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Transcript
Feeding the World
 Famine is the widespread malnutrition and starvation
in an area due to a shortage of food, usually caused by
a catastrophic event.
 Modern agriculture practices provide most of the
world’s population with enough food to survive.
 However, some of these practices can cause
environmental damage that eventually makes growing
food crops more difficult.
Humans and Nutrition
 The human body uses food both as a source
of energy and as a source of materials for
building and maintaining body tissues.
 The amount of energy that is available in
food is expressed in Calories. One Calorie is
equal to 1,000 calories or one kilocalorie.
Humans and Nutrition
Humans
and
Nutrition
 Malnutrition is a disorder of nutrition that results when a
person does not consume enough of each of the nutrients
that are needed by the human body.
 Humans need to get 8 essential amino acids from proteins.
This is easily done if a variety of foods is eaten. However, in
some parts of the world, the only sources of food may be
corn and rice, which contain protein, but lacks one of the
essential amino acids. Amino acid deficiency can result
from such a limited diet.
Sources of Nutrition
 Diet is the type and amount of food that a person eats.
A healthy diet is one that maintains a balance of the
right amounts of nutrients, minerals, and vitamins.
 The foods produced in the greatest amounts
worldwide are grains, plants of the grass family whose
seeds are rich in carbohydrates.
 Besides eating grains, most people eat fruits,
vegetables, and smaller amounts of meats, nuts, and
other foods that are rich in fats and proteins.
Your Diet
 Record your diet.
 What did you eat all last week?

Is it Organic?
 What could you change in your diet to be more health?
 What could you supply for yourself at your home with a
garden?
 How much food (percent) do you waste off of your
plate?
Sources of Nutrition
Diets Around the World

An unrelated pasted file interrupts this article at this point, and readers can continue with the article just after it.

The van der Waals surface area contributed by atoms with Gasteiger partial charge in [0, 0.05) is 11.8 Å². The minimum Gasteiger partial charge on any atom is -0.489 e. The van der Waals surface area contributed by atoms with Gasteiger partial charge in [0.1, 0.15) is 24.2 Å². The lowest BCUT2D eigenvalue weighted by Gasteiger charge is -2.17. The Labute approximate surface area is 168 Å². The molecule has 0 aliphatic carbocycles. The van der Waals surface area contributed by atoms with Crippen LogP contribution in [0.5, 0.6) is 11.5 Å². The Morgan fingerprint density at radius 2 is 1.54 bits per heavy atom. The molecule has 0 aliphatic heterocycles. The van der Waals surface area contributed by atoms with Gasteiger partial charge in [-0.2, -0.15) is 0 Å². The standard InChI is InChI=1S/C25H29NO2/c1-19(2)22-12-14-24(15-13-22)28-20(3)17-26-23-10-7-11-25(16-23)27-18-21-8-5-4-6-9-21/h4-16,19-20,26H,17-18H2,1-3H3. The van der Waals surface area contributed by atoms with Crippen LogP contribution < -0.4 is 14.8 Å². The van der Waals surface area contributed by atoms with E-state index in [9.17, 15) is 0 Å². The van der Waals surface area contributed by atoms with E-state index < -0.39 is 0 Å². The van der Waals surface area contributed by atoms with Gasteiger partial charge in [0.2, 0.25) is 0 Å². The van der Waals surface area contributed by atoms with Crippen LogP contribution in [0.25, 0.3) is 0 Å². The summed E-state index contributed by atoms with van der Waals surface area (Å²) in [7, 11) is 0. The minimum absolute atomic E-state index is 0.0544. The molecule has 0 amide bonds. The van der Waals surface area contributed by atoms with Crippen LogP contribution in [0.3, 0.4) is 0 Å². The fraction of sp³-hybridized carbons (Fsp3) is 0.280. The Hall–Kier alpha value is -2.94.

 People worldwide generally consume the same major
nutrients and eat the same basic kinds of food.
 Diets vary by region.
 People in more developed countries tend to eat more
food and a larger proportion of proteins and fats than
people in less developed countries.
Diets Around the World
The Ecology of Food
 As the human population grows, farmland
replaces forests and grasslands.
 Feeding everyone while maintaining natural
ecosystems becomes increasingly difficult.
 Different kinds of agriculture have different
environmental impacts and different levels
of efficiency.
Farming
 Should farms produce crops for food or for energy.
 Groups of 4 (write down pros to your side of the
argument)
Food Efficiency
 The efficiency of a given type of agriculture is a
measure of the quantity of food produced on a given
area of land with limited inputs of energy and
resources.
 An ideal food crop is one that efficiently produces a
large amount of food with little negative impact on the
environment.
Food Efficiency
 On average, more energy, water, and land
are used to produced a Calorie of food from
animals than to produce a Calorie of food
from plants.
Food Efficiency
 Thus, a given area of land can usually produce
more food for humans when it is used to grow
plants than when it is used to raise animals.
 The efficiency of raising plants for food is one
reason why diets around the world are largely
based on plants.
 However, meat from animals generally provides
more nutrients per gram than most food from
plants.
World Food Problems
 More food is needed each year to feed the
world’s growing population.
 World food production has been increasing
for decades, but now food production is not
increasing as fast as the human population
is increasing.
World Food Problems
The Green Revolution
 Worldwide, between 1950 and 1970, increases
in crop yields resulted from the use of new
crop varieties and the application of modern
agriculture techniques.
 These changes were called the green
revolution. Since the 1950s, the green
revolution has changed the lives of millions of
people.
The Green Revolution
 In addition, the green revolution had a
negative impact on subsistence farmers, or
farmers who grow only enough food for local
use.
 Before the green revolution, subsistence
farmers worked most of the world’s farms.
 But they could not afford the equipment,
water, ad chemicals needed to grow new
crop varieties.